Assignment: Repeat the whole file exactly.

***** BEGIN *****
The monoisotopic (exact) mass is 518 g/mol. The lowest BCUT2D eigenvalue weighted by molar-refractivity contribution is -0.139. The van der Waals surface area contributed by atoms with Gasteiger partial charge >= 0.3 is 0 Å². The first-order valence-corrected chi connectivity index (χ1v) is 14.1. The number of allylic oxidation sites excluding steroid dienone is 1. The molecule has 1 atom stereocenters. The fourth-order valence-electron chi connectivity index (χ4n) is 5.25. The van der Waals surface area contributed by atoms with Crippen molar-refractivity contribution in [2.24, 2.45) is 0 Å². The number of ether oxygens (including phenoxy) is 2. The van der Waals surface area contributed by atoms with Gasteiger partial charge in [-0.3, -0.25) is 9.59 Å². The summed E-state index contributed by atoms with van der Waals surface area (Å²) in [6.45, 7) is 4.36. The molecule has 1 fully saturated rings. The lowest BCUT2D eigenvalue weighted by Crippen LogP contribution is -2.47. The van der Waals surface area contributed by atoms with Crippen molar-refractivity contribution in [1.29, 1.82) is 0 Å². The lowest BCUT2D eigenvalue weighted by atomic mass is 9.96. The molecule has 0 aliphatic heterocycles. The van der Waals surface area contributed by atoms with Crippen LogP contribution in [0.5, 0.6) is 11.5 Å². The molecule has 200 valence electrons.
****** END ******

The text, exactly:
The monoisotopic (exact) mass is 518 g/mol. The lowest BCUT2D eigenvalue weighted by molar-refractivity contribution is -0.139. The van der Waals surface area contributed by atoms with Gasteiger partial charge >= 0.3 is 0 Å². The first-order valence-corrected chi connectivity index (χ1v) is 14.1. The number of allylic oxidation sites excluding steroid dienone is 1. The molecule has 1 atom stereocenters. The fourth-order valence-electron chi connectivity index (χ4n) is 5.25. The van der Waals surface area contributed by atoms with Crippen molar-refractivity contribution in [2.24, 2.45) is 0 Å². The number of ether oxygens (including phenoxy) is 2. The van der Waals surface area contributed by atoms with Gasteiger partial charge in [-0.3, -0.25) is 9.59 Å². The summed E-state index contributed by atoms with van der Waals surface area (Å²) in [6.45, 7) is 4.36. The molecule has 1 fully saturated rings. The lowest BCUT2D eigenvalue weighted by Crippen LogP contribution is -2.47. The van der Waals surface area contributed by atoms with Crippen molar-refractivity contribution in [1.29, 1.82) is 0 Å². The lowest BCUT2D eigenvalue weighted by atomic mass is 9.96. The molecule has 0 aliphatic heterocycles. The van der Waals surface area contributed by atoms with Crippen LogP contribution in [0.5, 0.6) is 11.5 Å². The molecule has 200 valence electrons.